I think your comment about the “outside chance that every few years a high quality researcher in a low quality institution will get a grant” is a little unfair. Of course, definitions of “low quality institutions” may vary, but there’s a fair amount of institutional diversity in the ESRC awards outlined in their last annual report.

  5. Mavan says:

    I do think that an efficient ESRC is a desirable thing. However I think they’re going about improving their efficiency in completely the wrong way. In particular, you’re wrong to say that halving submissions halves the overhead rate. Perversely, reducing applications by having a quota or increasing pre-submission internal review won’t actually reduce the current inefficiency figures much at all: the time cost in writing a proposal to me is the same whether my application gets rejected internally or externally. It seems to me that the ESRC’s proposals will just make inefficiency figures less easy to calculate.

    If I were in charge of the ESRC I would dramatically reduce the length of application forms. Doing this would, at a stroke, substantially reduce the cost of preparing and assessing grant proposals. There’s no reason why this wouldn’t function perfectly adequately: the extremely prestigious (and financially lucrative) Royal Society University Research Fellowship scheme operates with the following application form: 1 side of A4 for an abstract, 1 side for a lay summary, 2 sides for the proposal plus various trivial to complete career details and financial sections. Compare that to the absurdly lengthy ESRC form (many sections of which I totally ignore when reviewing proposals).

    So I agree with you that if an efficient system for allocating ESRC resources could be devised (and I think the Royal Society model would be a decent starting point) then the dual funding system is valuable for the reasons you outline. But I see no sign of the ESRC wishing to devise such a system.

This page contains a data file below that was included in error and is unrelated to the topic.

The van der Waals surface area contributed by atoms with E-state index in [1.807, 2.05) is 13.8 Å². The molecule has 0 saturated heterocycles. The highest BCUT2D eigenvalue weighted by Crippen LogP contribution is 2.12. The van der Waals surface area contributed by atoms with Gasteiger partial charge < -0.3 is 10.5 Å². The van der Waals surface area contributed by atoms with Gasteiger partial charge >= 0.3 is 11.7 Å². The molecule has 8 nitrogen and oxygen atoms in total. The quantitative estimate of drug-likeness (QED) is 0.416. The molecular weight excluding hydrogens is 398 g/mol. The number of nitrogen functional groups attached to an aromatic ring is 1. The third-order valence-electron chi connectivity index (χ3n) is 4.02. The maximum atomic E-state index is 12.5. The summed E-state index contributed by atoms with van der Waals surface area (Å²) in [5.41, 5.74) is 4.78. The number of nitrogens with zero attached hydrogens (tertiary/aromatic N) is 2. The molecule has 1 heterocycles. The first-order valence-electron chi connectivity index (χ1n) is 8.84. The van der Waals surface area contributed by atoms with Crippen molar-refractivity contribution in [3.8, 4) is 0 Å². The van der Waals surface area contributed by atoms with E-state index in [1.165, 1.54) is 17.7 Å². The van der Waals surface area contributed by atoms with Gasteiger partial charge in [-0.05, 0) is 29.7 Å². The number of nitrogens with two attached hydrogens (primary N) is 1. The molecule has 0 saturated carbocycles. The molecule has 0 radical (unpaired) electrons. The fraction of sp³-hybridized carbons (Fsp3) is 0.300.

Re. your other point, about what institutions would do if they were given the ESRC allocation via QR. I think you’re right that this would impose a application/review cost onto institutions, but they would be able to manage this in a sensible way, designed to maximise efficiency. For example, in the last three years I’ve been awarded two grants totalling about £50k from an internal university competition (for a one-year RA post and some expensive equipment). For one of these competitions the application form was 150 words, the other was one side of A4. My point is that when the person setting the rules of the competition would be wasting their own resources by having complex application systems there is an incentive to reduce complexity. The ESRC currently has no such incentive.

  6. Adam says:

    You’re right – halving the number of submission rates doesn’t halve the overhead, and I’m not quite sure why I said it would. It does halve the reviewing cost, but it also may reduce the cost of writing the applications – I don’t see that institutions need to require *full* applications before making a decision about which to support. For schemes where the institution already has a filtering role, all institutions that I’m aware of do it through a short summary, much in the manner that you suggest. So halving the number of applications will have the number of reviews, and may well reduce the cost of writing applications that are unsuccessful at any institutional stage.

    The ESRC do have ‘outline’ stages for Future Research Leaders and for Centres and Large Grants. But you’re right, there don’t seem to be any plans for this for (standard) Research Grants, and I was very surprised that they haven’t done it for Professorial Fellowships. I’m certainly in favour of more outline stages, but the problem is that it makes the whole process much slower.

    No doubt there has been substantial “form creep” on the ESRC application form, but I’d be interested to hear which sections you ignore while reviewing proposals. During the consultation exercise I was thinking about how the form might be cut, and I didn’t arrive at a settled answer, other than (perhaps) reducing word limits across the various sections.

    I wonder if it’s easier to explain research projects in some academic disciplines in less space than others.